Vestibular Schwannoma Screening
David Kaylie, MD, MS, associate professor of head and neck surgery at Duke University in Durham, N.C., said there is not enough evidence to make a firm recommendation on which patients with asymmetric sensorineural hearing loss should be screened for vestibular schwannoma (VS), typically found in about 5% of this patient group. But there are some data suggesting that a threshold of 3 kHz could be considered. He presented the findings from a review by Amar Gupta, MD, and Edwin Monsell, MD, PhD, of Wayne State University in Detroit (Laryngoscope. 2018;128(9):1990-1991).
Explore This IssueApril 2020
One study of 74 patients with VS (Otol Neurotol. 2009;30:515-521) found that the greatest asymmetry was seen at 3 kHz, and the researchers suggested that an asymmetry of at least 15 dB at 3 kHz should be considered for screening. This recommendation—known by physicians in the field as the “rule of 3,000”—was also a suggestion that stemmed from another study. But, as Dr. Kaylie noted, the variation in asymmetry from the first test to a re-test was about 5 dB, which could affect the screening results. Another consideration is that 3 kHz can be an awkward standard because it is an inter-octave frequency that is not always tested, he said.
All things considered, Dr. Kaylie said, 3 kHz should not be used as a sole measure.
“Many other factors may also influence the decision to get an MRI,” he said, including tinnitus and asymmetric discrimination.
Epinephrine for Endoscopic Endonasal Surgery
Edward Kuan, MD, assistant professor of otolaryngology-head and neck surgery at the University of California, Irvine, said that topical epinephrine is a safe option for maintaining hemostasis during endoscopic endonasal surgery. The literature shows just two adverse events with the agent across 4,398 cases—a 0.05% rate (Am J Rhinol Allergy. 2010;24(2):140-142; Int Forum Allergy Rhinol. 2016;6:135-139; Int Forum Allergy Rhinol. 2015;5:1118-1123).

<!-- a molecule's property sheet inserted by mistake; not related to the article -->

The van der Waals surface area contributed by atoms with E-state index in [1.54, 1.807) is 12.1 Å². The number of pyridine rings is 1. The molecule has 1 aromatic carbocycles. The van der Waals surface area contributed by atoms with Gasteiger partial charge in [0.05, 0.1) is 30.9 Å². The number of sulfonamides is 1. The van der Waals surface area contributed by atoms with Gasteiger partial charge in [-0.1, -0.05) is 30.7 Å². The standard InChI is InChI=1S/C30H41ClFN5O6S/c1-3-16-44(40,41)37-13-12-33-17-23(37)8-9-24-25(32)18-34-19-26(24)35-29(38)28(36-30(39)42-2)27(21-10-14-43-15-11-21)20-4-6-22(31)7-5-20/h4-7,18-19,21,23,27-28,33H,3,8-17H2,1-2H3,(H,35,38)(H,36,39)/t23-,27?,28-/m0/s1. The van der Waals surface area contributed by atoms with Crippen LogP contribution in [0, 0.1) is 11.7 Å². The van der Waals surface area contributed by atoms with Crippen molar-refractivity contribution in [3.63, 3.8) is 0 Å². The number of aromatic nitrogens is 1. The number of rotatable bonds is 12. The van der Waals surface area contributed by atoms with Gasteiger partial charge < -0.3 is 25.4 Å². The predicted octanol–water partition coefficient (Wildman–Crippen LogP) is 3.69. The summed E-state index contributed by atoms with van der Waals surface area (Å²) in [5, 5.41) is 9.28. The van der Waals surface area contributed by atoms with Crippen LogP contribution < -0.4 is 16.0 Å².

But physicians and surgeons should use caution with epinephrine in patients with a cardiovascular history and in young children, he said. Dr. Kuan added that the pledgets that are used should be wrung out so that too much of it isn’t applied. It’s critical, he said, to properly label solutions of different concentrations to prevent accidental administration.
Steroids for Facial Nerve Function
Maie St. John, MD, PhD, professor and chair in the department of head and neck surgery at the University of California, Los Angeles, said that the existing evidence doesn’t support using steroids peri-operatively to help with facial nerve function.
“No investigation has demonstrated a positive correlation of corticosteroids on improved facial nerve function,” she said. That is the case for both immediate post-operative outcomes and recovery rates in long-term follow-up.
A systematic Cochrane Review, which included two placebo-controlled randomized trials, for instance, found no advantage for corticosteroid use in immediate facial nerve function recovery, nor in how fast patients respond, Dr. St. John said. But she did point out that no adverse events stemmed from their use (World J Clin Cases. 2015;3(2):180-185). The analysis was limited, however, because it was challenging to make comparisons between the studies. “Future research should focus on well-designed randomized prospective trials,” she said.